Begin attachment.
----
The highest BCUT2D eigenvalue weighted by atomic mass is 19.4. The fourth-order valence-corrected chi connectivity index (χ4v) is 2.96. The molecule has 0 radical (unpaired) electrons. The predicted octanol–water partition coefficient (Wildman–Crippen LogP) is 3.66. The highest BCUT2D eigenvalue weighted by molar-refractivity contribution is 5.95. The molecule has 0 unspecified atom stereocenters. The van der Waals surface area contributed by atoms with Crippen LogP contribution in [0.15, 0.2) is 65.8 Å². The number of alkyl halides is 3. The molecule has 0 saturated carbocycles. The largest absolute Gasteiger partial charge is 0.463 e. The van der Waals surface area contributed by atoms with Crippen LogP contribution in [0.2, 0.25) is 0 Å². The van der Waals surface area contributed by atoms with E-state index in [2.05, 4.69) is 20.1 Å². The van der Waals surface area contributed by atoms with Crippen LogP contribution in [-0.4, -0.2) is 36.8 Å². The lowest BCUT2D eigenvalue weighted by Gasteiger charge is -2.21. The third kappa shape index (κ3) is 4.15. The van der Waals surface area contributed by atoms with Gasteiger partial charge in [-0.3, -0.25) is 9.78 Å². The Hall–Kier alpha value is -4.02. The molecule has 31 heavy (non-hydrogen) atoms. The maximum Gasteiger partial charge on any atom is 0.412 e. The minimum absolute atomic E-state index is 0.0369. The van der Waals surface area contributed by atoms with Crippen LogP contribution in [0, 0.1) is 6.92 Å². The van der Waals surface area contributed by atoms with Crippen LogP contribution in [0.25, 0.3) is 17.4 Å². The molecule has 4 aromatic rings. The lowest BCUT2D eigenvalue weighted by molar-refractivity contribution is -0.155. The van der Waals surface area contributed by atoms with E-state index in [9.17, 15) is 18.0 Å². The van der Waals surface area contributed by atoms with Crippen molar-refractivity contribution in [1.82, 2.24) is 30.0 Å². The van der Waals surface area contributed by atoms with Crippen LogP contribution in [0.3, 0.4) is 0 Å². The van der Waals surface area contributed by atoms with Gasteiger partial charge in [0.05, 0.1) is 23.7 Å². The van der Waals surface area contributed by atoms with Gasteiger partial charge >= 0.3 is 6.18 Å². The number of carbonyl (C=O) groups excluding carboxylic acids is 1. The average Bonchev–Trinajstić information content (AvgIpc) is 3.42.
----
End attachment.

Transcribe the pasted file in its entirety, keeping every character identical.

The highest BCUT2D eigenvalue weighted by atomic mass is 19.4. The fourth-order valence-corrected chi connectivity index (χ4v) is 2.96. The molecule has 0 radical (unpaired) electrons. The predicted octanol–water partition coefficient (Wildman–Crippen LogP) is 3.66. The highest BCUT2D eigenvalue weighted by molar-refractivity contribution is 5.95. The molecule has 0 unspecified atom stereocenters. The van der Waals surface area contributed by atoms with Crippen LogP contribution in [0.15, 0.2) is 65.8 Å². The number of alkyl halides is 3. The molecule has 0 saturated carbocycles. The largest absolute Gasteiger partial charge is 0.463 e. The van der Waals surface area contributed by atoms with Crippen LogP contribution in [0.2, 0.25) is 0 Å². The van der Waals surface area contributed by atoms with E-state index in [2.05, 4.69) is 20.1 Å². The van der Waals surface area contributed by atoms with Crippen LogP contribution in [-0.4, -0.2) is 36.8 Å². The lowest BCUT2D eigenvalue weighted by Gasteiger charge is -2.21. The third kappa shape index (κ3) is 4.15. The van der Waals surface area contributed by atoms with Gasteiger partial charge in [-0.3, -0.25) is 9.78 Å². The Hall–Kier alpha value is -4.02. The molecule has 31 heavy (non-hydrogen) atoms. The maximum Gasteiger partial charge on any atom is 0.412 e. The minimum absolute atomic E-state index is 0.0369. The van der Waals surface area contributed by atoms with Crippen LogP contribution in [0, 0.1) is 6.92 Å². The van der Waals surface area contributed by atoms with Crippen LogP contribution in [0.25, 0.3) is 17.4 Å². The molecule has 4 aromatic rings. The lowest BCUT2D eigenvalue weighted by molar-refractivity contribution is -0.155. The van der Waals surface area contributed by atoms with E-state index in [9.17, 15) is 18.0 Å². The van der Waals surface area contributed by atoms with Crippen molar-refractivity contribution in [1.82, 2.24) is 30.0 Å². The van der Waals surface area contributed by atoms with Crippen LogP contribution in [0.3, 0.4) is 0 Å². The van der Waals surface area contributed by atoms with Gasteiger partial charge in [0.05, 0.1) is 23.7 Å². The van der Waals surface area contributed by atoms with Gasteiger partial charge >= 0.3 is 6.18 Å². The number of carbonyl (C=O) groups excluding carboxylic acids is 1. The average Bonchev–Trinajstić information content (AvgIpc) is 3.42.